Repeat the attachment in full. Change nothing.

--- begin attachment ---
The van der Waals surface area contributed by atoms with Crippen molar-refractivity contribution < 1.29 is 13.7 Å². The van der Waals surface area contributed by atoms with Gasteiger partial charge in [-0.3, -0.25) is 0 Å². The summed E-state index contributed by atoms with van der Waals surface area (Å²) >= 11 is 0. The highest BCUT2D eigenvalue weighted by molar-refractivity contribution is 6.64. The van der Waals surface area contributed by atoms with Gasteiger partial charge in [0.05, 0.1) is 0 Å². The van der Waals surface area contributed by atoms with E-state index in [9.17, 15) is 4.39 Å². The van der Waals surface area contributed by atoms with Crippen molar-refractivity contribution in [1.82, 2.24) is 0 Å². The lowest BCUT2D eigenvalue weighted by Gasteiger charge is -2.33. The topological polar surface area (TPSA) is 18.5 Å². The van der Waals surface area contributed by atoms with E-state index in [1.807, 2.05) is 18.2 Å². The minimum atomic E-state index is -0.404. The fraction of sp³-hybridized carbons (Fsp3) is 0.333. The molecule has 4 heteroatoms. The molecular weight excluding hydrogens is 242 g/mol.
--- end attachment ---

The van der Waals surface area contributed by atoms with Crippen molar-refractivity contribution < 1.29 is 13.7 Å². The van der Waals surface area contributed by atoms with Gasteiger partial charge in [-0.3, -0.25) is 0 Å². The summed E-state index contributed by atoms with van der Waals surface area (Å²) >= 11 is 0. The highest BCUT2D eigenvalue weighted by molar-refractivity contribution is 6.64. The van der Waals surface area contributed by atoms with Gasteiger partial charge in [0.05, 0.1) is 0 Å². The van der Waals surface area contributed by atoms with E-state index in [9.17, 15) is 4.39 Å². The van der Waals surface area contributed by atoms with Crippen molar-refractivity contribution in [1.82, 2.24) is 0 Å². The lowest BCUT2D eigenvalue weighted by Gasteiger charge is -2.33. The topological polar surface area (TPSA) is 18.5 Å². The van der Waals surface area contributed by atoms with E-state index in [1.807, 2.05) is 18.2 Å². The minimum atomic E-state index is -0.404. The fraction of sp³-hybridized carbons (Fsp3) is 0.333. The molecule has 4 heteroatoms. The molecular weight excluding hydrogens is 242 g/mol.